Last month, Mitchell Katine spent hours waiting in the cold and the rain so he could get inside the U.S. Supreme Court to watch two historic arguments in cases that could determine how the federal government treats the unions of same-sex couples.
Katine, a partner in Houston’s Katine & Nechman, had made a similar trip 10 years earlier, as part of a team of lawyers who successfully argued Lawrence v. Texas. The high court’s 6-3 decision in Lawrence on June 26, 2003, overturned Texas’ sodomy statute and was the last watershed legal moment for gay rights in the United States.
Now that he’s back home, Katine says he keeps hearing the same question from clients and friends.
"A lot of people are asking me, including my children," Katine says. "And they want to know when Daddy and Papi can get married."
It used to be a simple answer, Katine says: Same-sex couples in Texas can travel to other states to get married. But that union is meaningless inside the Lone Star State, because in 2003 the Legislature passed the Defense of Marriage Act (Texas DOMA), which specifies that the state will not recognize same-sex marriages or civil unions.
But now Katine’s answer is a bit more complicated, he says, based on what he saw during arguments in United States v. Windsor. In Windsor, the plaintiff is attacking the 1996 federal DOMA (which the Texas act closely follows) — specifically, §3, which defines marriage as "a legal union between one man and one woman as husband and wife."
Katine believes the high court will not let that provision of the federal DOMA stand, because the language prevents gay couples from receiving a vast array of federal benefits, including impacting the tax rates they pay.
"Here in Texas, what I think would happen is: If my partner and I wanted to go to a state that would allow marriage without residency requirements, we could go get married there and come back to Texas, and suddenly we would have other 1,000 additional federal benefits that apply to people who are spouses," Katine says.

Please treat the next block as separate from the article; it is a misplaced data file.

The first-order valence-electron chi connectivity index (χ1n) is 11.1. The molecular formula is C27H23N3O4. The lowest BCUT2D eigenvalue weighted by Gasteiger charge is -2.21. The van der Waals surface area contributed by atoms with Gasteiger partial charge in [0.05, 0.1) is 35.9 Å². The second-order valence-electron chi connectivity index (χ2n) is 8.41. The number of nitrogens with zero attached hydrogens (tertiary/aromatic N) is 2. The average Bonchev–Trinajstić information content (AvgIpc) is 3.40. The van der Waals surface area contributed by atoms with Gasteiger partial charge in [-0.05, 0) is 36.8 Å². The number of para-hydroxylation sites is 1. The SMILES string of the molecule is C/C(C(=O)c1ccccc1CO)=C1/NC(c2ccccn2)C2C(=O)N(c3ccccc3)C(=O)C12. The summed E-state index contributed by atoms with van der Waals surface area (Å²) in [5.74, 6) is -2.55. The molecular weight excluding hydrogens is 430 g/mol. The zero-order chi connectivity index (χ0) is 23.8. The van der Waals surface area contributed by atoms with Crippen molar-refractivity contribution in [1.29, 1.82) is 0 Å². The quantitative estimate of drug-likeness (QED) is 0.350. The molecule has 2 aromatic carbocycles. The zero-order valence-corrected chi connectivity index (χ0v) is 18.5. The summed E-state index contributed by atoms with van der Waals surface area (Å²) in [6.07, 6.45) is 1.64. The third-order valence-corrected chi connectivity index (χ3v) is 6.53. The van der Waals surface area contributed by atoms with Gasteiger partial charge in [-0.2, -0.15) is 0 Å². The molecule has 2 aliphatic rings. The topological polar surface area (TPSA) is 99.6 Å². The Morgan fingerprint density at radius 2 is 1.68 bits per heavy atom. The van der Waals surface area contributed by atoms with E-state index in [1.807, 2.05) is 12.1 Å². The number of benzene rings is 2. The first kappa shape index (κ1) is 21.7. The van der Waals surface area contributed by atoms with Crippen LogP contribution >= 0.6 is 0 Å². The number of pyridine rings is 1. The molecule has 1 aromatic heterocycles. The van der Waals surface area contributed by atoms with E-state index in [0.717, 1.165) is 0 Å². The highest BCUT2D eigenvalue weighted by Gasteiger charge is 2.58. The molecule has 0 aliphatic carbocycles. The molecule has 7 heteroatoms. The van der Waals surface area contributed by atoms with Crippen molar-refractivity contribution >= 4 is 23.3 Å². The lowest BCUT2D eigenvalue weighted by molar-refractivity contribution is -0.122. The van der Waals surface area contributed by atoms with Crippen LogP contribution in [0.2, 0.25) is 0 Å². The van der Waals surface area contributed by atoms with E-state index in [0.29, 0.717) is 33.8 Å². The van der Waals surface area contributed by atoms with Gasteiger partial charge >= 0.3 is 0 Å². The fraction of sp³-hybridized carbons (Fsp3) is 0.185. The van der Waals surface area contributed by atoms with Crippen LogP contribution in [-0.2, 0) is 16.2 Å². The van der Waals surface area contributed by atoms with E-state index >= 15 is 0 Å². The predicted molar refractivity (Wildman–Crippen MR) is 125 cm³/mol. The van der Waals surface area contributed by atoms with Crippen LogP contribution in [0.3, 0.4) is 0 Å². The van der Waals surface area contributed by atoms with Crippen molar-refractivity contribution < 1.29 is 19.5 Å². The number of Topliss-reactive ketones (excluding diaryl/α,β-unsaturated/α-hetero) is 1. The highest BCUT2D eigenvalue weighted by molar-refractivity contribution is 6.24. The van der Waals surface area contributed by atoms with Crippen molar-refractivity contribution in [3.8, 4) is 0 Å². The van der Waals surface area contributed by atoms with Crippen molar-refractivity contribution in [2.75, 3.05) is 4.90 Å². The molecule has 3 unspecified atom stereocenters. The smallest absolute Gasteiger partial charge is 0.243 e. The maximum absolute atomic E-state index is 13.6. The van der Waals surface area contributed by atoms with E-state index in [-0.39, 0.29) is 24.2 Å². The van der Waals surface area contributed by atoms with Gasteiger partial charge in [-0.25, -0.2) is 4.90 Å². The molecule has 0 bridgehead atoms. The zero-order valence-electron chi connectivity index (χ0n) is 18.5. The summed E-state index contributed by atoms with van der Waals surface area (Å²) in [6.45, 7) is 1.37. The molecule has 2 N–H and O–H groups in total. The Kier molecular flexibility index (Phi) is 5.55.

Despite that optimism that the high court will find §3 of the federal DOMA unconstitutional, four family lawyers say they doubt such a ruling would have any impact on the Texas Family Code or on the ability for same-sex couples to get married inside the state.
Michelle May O’Neil, a Dallas family lawyer who often represents gay clients, says whatever the high court does is unlikely to affect the most common reason a client seeks her services: to get a divorce.
"The problem is: You have to have jurisdiction to get divorced in Texas. And under [the federal] DOMA — §2 that they have not challenged — says Texas does not have to give full faith and credit to the marriage laws of other states. So, therefore, in Texas we can’t divorce somebody who was married in another state if Texas doesn’t recognize that form of marriage," O’Neil says. "All they are challenging is §3, which prevents the federal government from recognizing that form or marriage. But since they did not challenge §2, that will likely stand."
"Our hands are tied. There is nothing that we can do for them. We can do domestic partners for them, and we can make custody arrangements for them. But we cannot dissolve a marriage from another state," she says.